Black Mass, starring Johnny Depp and Benedict Cumberbatch, Kevin Bacon, brings a book about mobster Whitey Buger to life.

The producer of Truth recently explained that “one of the things that makes journalism stories a genre filmmakers go back to is they contain a lot of the qualities of great storytelling. You have people with very ambitious goals who often have to climb mountains to achieve them. That’s the stuff of real drama.”

You may or may not have “the stuff of real drama” waiting in your vineyard or in your production area between the barrels and the stainless steel tanks, but by staying current on how popular culture paints the picture of journalism today, you’ll be ahead of the game.

Books, glorious books!

There are wine books and then there are WINE BOOKS, with the thought in extra-large font and spotlit.

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Two comprehensive wine books have been updated and are being released this fall: Jancis Robinson’s Oxford Companion to Wine and Karen MacNeil’s The Wine Bible. If you spend your days marketing wines, these are books which should be within reach. You may have earlier editions….but you really might consider springing for these revised versions.

Take a sec away from your to-do list to think about the enormous effort which goes into writing extremely comprehensive books such as these. What is required?

  • A superb palate
  • Great organizational skills
  • A serious memory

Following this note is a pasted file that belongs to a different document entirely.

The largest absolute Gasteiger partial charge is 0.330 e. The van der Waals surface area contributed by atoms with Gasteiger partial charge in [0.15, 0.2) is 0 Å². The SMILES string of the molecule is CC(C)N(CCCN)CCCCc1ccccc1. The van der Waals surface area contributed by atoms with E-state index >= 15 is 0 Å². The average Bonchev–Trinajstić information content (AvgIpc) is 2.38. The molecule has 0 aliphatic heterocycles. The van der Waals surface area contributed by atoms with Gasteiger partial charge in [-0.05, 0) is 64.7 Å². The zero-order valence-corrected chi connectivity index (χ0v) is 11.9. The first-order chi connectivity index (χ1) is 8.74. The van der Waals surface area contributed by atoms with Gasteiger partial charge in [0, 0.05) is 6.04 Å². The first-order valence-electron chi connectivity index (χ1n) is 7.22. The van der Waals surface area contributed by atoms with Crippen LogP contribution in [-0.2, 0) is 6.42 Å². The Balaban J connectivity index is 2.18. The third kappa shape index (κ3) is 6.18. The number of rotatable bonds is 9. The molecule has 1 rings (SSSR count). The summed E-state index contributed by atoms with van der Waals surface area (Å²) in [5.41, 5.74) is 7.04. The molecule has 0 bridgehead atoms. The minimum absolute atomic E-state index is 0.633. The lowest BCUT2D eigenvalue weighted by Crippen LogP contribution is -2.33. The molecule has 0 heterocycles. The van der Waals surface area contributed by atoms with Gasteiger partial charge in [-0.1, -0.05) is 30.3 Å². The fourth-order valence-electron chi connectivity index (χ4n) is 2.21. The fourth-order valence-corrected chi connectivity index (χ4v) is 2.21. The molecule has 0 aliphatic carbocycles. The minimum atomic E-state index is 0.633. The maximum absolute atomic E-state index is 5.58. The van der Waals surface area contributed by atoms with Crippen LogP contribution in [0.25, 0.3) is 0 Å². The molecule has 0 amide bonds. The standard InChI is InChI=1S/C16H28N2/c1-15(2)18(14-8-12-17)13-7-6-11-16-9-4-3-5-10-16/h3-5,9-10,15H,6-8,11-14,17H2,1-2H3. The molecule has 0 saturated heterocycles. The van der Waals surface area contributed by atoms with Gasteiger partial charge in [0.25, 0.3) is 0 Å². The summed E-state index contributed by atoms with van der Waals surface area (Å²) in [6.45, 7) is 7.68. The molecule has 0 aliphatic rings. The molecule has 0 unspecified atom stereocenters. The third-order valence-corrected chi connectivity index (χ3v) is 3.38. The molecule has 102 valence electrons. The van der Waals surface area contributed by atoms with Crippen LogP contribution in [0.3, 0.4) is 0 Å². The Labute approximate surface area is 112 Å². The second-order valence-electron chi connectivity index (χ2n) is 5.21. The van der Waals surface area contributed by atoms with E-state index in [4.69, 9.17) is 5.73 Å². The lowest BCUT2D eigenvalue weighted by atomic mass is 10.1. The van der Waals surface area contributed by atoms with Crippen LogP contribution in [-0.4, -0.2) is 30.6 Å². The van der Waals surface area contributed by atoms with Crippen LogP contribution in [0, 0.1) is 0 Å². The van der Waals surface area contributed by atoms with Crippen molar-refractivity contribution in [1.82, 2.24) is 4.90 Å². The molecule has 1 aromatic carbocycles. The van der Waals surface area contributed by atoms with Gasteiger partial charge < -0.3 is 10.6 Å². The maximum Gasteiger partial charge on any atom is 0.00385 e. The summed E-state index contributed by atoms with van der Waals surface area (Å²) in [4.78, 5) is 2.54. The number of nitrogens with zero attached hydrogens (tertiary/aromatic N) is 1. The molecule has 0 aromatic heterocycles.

• A sense of humor and not-taking-yourself-too-seriously
  • Creativity
  • A love of language in all its nuances
  • Familiarity with a number of foreign languages
  • A good copy editor/spell checker nearby, whether human or virtual
  • Patience.

That said, we would like to recommend that you read two recent articles about these authors: a ‘think piece’ Jancis Robinson wrote which appeared in The Financial Times on September 4, and an interview with Karen MacNeil from the September 8 St. Helena Star.

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Among other things, Jancis reflects on what it means today to be considered a ‘wine expert,’ and how social media has changed that definition.

“…as someone celebrating her 40th year writing about wine, I have to concede I am considered by many as a wine expert. However, I am keenly aware of the sands that have been shifting under the notion of expertise in this era of instant communication and (often anti-) social media…..